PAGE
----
Color scan of a Hmong New Year postcard showing two young women in traditional Hmong dress, c.1980s.

Hmong New Year postcard

Hmong New Year postcard showing two young women in traditional Hmong dress, c.1980s.

Black and white photograph of ttendees at the 1981 Hmong New Year, held in St. Paul’s Highland Junior-Senior High School, participate in pov pob, a ball-toss courtship ritual. Photographed by Marlin Heise on December 19, 1981.

Pov pob at the 1981 Hmong New Year

Attendees at the 1981 Hmong New Year, held in St. Paul’s Highland Junior-Senior High School, participate in pov pob, a ball-toss courtship ritual. Photographed by Marlin Heise on December 19, 1981.

Black and white photograph of the 1981 Hmong New Year, held in St. Paul’s Highland Junior-Senior High School. Photographed by Marlin Heise on December 19, 1981.

1981 Hmong New Year

The 1981 Hmong New Year, held in St. Paul’s Highland Junior-Senior High School. Photographed by Marlin Heise on December 19, 1981.

Hmong New Year, St. Paul

The Hmong New Year in St. Paul is a unique annual event encapsulated into a weekend celebration held at the end of November. Since 1977, Hmong people have gathered in the city to meet, eat, celebrate the harvest, and enjoy cultural performances. Though the event is rooted in the agricultural history of the Hmong people and their religious traditions, it has found a new expression in St. Paul—the home of one of the largest communities of Hmong outside Southeast Asia.

Color scan of Latin vows signed by Mother Benedicta Riepp,1846.

Latin vows signed by Mother Benedicta Riepp

Latin vows signed by Mother Benedicta Riepp on July 9, 1846. The vows read: I, Sister Maria Anna Benedicta, promise before God and his saints stability, conversion of my morals, obedience, poverty and chastity, for three years according to the Rule of Saint Benedict and the statutes of this monastery, which is constructed in honor of St. Walburga, Virgin, in the presence of the Most Reverend and Illustrious Lord Karl August von Reisach, Bishop of Eichstätt. Original document used with the permission of the Archives of St. Benedicts’ Monastery, St. Joseph, Minnesota.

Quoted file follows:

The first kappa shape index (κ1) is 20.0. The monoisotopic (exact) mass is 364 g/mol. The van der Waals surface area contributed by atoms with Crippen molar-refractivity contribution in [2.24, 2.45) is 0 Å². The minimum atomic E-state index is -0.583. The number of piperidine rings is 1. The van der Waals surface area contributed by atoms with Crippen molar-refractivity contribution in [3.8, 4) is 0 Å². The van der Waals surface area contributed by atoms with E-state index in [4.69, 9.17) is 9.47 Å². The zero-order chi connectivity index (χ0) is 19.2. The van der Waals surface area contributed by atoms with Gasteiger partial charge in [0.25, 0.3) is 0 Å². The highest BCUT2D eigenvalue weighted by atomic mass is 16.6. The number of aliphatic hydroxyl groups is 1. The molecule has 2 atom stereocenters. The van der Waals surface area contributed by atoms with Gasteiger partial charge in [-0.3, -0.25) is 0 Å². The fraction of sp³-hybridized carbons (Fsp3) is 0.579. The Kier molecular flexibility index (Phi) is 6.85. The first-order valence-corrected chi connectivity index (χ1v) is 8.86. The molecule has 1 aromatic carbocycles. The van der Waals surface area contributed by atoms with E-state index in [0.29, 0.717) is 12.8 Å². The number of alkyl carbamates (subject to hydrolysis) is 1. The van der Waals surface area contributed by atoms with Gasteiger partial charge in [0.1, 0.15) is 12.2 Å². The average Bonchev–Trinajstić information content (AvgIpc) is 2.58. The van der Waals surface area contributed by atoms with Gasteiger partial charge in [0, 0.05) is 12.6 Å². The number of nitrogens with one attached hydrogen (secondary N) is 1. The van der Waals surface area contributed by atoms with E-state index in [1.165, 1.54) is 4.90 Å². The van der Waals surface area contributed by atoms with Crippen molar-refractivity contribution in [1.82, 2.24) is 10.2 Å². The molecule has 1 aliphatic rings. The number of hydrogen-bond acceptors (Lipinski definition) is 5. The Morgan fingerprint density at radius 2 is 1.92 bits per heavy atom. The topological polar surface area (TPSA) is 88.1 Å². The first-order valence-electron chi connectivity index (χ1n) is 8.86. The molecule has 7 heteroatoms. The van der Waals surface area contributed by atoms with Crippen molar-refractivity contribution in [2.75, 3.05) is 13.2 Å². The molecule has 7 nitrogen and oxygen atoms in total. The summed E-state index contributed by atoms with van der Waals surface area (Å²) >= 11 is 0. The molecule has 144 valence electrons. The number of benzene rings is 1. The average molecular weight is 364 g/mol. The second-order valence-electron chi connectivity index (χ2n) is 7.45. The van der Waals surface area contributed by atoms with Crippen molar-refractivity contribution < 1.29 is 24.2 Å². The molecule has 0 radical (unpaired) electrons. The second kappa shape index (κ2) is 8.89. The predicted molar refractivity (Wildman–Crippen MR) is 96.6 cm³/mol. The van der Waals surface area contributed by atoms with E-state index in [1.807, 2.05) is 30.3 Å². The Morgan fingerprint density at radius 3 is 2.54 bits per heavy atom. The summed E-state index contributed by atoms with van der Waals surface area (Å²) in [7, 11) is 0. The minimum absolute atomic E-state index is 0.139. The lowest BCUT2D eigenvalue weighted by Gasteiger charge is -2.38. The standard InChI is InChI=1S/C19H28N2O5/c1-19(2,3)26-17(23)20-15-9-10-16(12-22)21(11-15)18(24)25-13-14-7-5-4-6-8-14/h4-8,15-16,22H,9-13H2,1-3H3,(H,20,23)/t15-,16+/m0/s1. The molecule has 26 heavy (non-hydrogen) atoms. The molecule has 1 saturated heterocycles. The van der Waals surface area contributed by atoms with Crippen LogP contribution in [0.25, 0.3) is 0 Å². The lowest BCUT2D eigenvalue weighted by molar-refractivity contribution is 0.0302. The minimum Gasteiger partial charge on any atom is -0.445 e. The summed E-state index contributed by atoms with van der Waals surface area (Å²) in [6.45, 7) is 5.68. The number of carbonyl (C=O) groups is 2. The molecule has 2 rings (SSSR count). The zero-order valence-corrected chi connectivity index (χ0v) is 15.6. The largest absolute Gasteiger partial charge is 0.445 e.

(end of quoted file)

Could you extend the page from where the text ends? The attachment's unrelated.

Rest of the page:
Color image of the identification plaque at the burial site of Mother Benedicta Riepp in the cemetery at Saint Benedict’s Monastery, St. Joseph, 2015.

Plaque at Gravesite of Mother Benedicta Riepp

Identification plaque at the burial site of Mother Benedicta Riepp in the cemetery at Saint Benedict’s Monastery, St. Joseph, 2015.

Color image of the gravsite of Mother Benedicta Riepp, 2015.

Gravesite of Mother Benedicta Riepp

The burial site of Mother Benedicta Riepp, 2015. Riepp's remains were moved in 1884 from St. Cloud, where she died, to the cemetery at Saint Benedict’s Monastery in St. Joseph.

Color image of an oil painting of Mother Benedicta Riepp, c.1980s. Painting by Sister Thomas Carey, O.S.B.

Mother Benedicta Riepp

Oil painting of Mother Benedicta Riepp, c.1980s. Painting by Sister Thomas Carey, O.S.B. No verified photograph of Mother Benedicta Riepp exists.

Riepp, Mother Benedicta (Sybilla) (1825–1862)

Mother Benedicta (Sybilla) Riepp was the founder of the Roman Catholic Sisters of the Order of Saint Benedict in North America. During her time as Superior of the first foundation in St. Marys, Pennsylvania, she sent a group of Sisters to St. Cloud, Minnesota, where they began a new convent. This group moved to St. Joseph in 1863. By 1946, Saint Benedict’s Monastery was the largest community of Benedictine Sisters in the world.

A side wall of St. Mary's Orthodox Cathedral sanctuary

Side wall of St. Mary's Orthodox Cathedral sanctuary after renovation, 2015. The wall features new iconography by world-renowned Russian iconographer Dmitry Shkolnik.

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